Up until a few days ago, if you’d asked me who was responsible for the view that “Man is rational animal”, or, more precisely, that rationality (or perhaps risiblity, or perhaps both) was the difference via which the species humans is separated from all other members of the genus animal, I would’ve said “Aristotle, of course. Everybody knows that.”
And if I had said that, I should’ve known better, because what Everybody Knows often actually Nobody Knows, at least if you think knowledge entails truth. I’m currently working on a paper with a friend on concepts of rationality in AI and in people, specifically looking at whether rationality is a normative or a descriptive concept, and whether it differs (or should differ) in the two contexts. When the two of us were discussing the roots of the view that rationality is a normative concept when applied to people, I mentioned casually that surely this view owed at least some debt to Aristotle’s definition of man as rational animal. When the time came to start turning this into an argument, the first thing I did was try to find a citation for this definition, and this is when my suspicions began to rise.
Now, maybe this is not news to anyone reading this blog, that Aristotle didn’t actually define man in this way. I’ll be the first to admit I have not read as much of Aristotle as I should, nor as read it as often. Still, the view is pervasive, and is repeated throughout the internet (always without citation). The closest I found was a discussion of human virtue in the Nichomachean Ethics, framed in terms of the soul. Of the human soul, Aristotle points out “that one element in the soul is irrational and one has a rational principle” (Bk. I, Ch. 13). While the irrational part of the soul is “common to all species and not specifically human” (ibid.), Aristotle does not explicitly say there that the rational part of the soul is not common to all species and is specifically human. The closest we come to that, that I could find, is in the Metaphysics, where men are distinguished from other animals by living not only with the aid of appearances and memory but also “by art and judgement” (τέχνῃ καὶ λογισμοῖς) (Bk. A, ch. I).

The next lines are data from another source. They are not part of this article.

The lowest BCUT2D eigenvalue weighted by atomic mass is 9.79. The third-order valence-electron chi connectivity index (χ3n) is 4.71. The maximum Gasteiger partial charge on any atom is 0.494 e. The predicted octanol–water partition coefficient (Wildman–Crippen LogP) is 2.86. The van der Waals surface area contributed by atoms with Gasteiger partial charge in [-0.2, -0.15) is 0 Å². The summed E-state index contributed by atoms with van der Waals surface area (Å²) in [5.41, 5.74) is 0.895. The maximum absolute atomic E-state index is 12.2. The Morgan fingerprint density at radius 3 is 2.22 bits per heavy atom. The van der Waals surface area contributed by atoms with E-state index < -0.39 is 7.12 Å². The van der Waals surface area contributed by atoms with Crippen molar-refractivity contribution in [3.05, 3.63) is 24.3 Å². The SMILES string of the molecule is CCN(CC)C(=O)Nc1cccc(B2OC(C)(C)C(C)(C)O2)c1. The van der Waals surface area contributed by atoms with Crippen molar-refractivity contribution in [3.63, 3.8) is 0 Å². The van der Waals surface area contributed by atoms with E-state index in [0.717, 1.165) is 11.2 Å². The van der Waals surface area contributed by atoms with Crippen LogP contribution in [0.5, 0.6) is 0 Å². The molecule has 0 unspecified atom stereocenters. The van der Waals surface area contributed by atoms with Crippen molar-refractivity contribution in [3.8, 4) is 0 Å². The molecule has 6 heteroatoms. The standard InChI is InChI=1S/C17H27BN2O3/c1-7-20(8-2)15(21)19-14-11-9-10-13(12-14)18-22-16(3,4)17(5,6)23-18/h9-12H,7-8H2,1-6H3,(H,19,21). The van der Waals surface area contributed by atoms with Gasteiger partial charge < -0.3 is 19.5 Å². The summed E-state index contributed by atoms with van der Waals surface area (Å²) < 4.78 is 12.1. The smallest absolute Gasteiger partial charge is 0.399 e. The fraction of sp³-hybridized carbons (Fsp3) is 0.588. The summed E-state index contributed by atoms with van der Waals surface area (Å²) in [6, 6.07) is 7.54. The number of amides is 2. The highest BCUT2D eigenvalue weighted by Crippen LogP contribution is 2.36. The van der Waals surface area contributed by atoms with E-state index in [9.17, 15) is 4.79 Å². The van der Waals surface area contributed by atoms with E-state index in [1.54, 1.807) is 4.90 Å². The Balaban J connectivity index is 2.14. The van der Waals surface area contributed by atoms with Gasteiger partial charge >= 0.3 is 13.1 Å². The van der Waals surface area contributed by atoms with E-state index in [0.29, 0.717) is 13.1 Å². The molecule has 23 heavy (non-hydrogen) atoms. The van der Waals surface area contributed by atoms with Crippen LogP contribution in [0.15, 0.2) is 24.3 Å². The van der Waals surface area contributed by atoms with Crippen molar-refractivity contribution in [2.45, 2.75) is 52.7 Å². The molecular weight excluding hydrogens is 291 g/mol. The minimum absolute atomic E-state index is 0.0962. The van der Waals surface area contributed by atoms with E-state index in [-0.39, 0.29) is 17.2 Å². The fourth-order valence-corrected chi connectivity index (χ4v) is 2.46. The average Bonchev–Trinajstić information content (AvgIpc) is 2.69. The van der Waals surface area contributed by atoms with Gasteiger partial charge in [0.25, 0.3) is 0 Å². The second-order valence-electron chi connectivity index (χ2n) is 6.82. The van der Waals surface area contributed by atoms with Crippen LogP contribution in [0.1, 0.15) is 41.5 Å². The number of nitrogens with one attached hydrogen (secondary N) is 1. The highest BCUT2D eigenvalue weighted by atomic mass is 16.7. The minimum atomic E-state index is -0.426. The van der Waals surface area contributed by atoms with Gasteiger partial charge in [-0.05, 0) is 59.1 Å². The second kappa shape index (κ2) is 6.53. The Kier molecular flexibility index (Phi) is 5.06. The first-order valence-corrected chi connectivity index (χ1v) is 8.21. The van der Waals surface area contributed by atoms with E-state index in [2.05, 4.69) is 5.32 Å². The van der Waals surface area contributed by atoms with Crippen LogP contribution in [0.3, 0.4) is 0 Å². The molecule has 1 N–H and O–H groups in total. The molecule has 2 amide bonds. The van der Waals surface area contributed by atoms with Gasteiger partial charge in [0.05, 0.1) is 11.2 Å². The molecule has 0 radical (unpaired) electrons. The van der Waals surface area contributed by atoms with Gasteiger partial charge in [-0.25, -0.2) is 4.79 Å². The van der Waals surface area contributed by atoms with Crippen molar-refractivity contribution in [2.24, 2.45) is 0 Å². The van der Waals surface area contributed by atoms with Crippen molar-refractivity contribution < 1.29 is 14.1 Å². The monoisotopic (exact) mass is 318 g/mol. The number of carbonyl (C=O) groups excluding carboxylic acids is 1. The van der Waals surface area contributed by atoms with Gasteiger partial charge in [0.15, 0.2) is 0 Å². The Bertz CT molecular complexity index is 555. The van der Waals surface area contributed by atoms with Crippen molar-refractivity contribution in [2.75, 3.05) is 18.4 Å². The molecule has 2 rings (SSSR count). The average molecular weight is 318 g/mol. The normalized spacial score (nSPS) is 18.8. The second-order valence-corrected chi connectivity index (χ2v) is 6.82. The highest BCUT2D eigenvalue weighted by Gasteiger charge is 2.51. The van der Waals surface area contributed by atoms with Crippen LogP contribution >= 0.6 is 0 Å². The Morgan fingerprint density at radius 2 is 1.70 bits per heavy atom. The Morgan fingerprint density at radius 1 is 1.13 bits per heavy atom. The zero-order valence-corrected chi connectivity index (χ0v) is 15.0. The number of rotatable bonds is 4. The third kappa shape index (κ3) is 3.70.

So, where, then, does this definition come from? I can’t say for sure where the earliest account of this can be found (any ancient philosophers reading this? Do you know the answer?), but it goes back to at least Porphyry, who uses rationality or reason as a differentia of humanity. Porphyry distinguishes three ways in which things can differ: (1) commonly, (2) properly, and (3) most properly. One object differs from another in the most proper way when the first is distinguished from the other by means of a specific difference, and the example that Porphyry gives is “as a man differs from a horse by a specific difference, that of rational” (ch. 3). Such a difference is ‘most proper’ because, unlike common and merely proper differences, most proper differences make two things not only “otherlike” but actually “other”. As Porphyry puts it, “when the difference rational approaches animal, it makes it other and makes a species of animal\dots it is in virtue of those differences which make a thing other that divisions of genera into species are made” (ibid.). So then, for Porphyry, not only is rationality what distinguishes the species humanity from all the other items in the genus ‘animal’, it is only the species humanity that is characterised by this difference: Any animal which does not possess rationality is other than man.
The moral of the story: It’s always good to be reminded that not everything that Everybody Knows is actually true, and that one should always, always cite their sources, even when — especially when — reporting things that Everybody Knows.